A Grade II-listed Georgian town house with three bedrooms and a south-facing courtyard, near Arundel Castle
Feel on top of the world at this über chic penthouse on the 37th floor of one of Europe’s tallest blocks.
A Grade II-listed Victorian villa with six bedrooms and two further cottages, all with spectacular sea views
A grade II-listed, Georgian cottage with mature 50ft garden, perfect for summer entertaining
A magnificent Georgian pile with turrets, seven bedrooms, a heated pool and four acres of gardens
Fairoak Farm has five bedroom suites, gym, outdoor swimming pool and golf course
Chic two-bedroom river-fronted flat with a private lift that delivers you directly to your home
A spectacular seven-bedroom Tudor pile, once owned by Henry VIII, with 18 acres of land
A seven-bedroom Georgian property previously used as a picturesque wedding venue
A split-level flat in a church conversion with two en suite bedrooms and 1,200sq ft of living space
A three-bedroom bungalow situated behind an impressive stone wall, £645,000
Windsor Castle overlooks this three-bedroom Victorian cottage located on one of Windsor's smartest roads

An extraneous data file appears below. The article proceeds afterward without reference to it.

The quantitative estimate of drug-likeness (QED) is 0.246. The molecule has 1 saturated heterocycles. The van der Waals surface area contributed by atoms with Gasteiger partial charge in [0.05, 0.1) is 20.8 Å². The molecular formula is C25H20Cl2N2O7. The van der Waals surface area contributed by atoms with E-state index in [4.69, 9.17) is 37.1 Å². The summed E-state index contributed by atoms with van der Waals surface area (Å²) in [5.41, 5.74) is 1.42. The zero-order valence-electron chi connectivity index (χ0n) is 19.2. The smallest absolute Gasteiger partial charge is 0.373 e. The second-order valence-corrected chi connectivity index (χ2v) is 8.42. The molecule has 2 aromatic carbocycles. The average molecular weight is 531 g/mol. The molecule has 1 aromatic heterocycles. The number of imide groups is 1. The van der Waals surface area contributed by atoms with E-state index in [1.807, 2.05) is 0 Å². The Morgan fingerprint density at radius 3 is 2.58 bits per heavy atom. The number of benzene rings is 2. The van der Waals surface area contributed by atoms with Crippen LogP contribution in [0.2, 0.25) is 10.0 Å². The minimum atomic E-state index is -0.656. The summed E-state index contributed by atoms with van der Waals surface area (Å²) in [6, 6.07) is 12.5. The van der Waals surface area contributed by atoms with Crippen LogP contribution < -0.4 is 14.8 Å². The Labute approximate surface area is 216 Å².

Chapel House is a former vicarage with nine bedrooms in the beautiful Upper Wye Valley
A five-bedroom B&B and separate owner's accomodation with potential for conversion
Enjoy summer by the Thames in this two double-bedroom converted warehouse in Rotherhithe village
A one-bedroom, luxury apartment with private gym and concierge service in Moorgate
A four-bedroom house in Hermitage Gardens with three reception rooms and landscaped gardens
A seven-bedroom Grade II-listed property with a separate self-contained apartment
A five-bedroom Victorian house with three reception rooms and galleried landing, £695,000
A six-bedroom farmhouse with five acres of land in a former cloth-making village
A secluded seven-bedroom detached house with large private garden, £490,000
A three-bedroom cottage overlooking Sarratt village green with open fires and solid oak floors
A three-bedroom maisonette flat in a Grade I-listed, Georgian townhouse in a sought-after location
A one-bedroom apartment located within a private gated development, north of Turnham Green
Look forward to a brighter future at two-bedroom Sunny Cottages, ideal for Londoners looking to downsize
A three-bedroom red-brick cottage with outbuildings and pretty gardens, £200,000
This three-bedroom flat within a former textile factory spans the corner of the fourth floor and has a balcony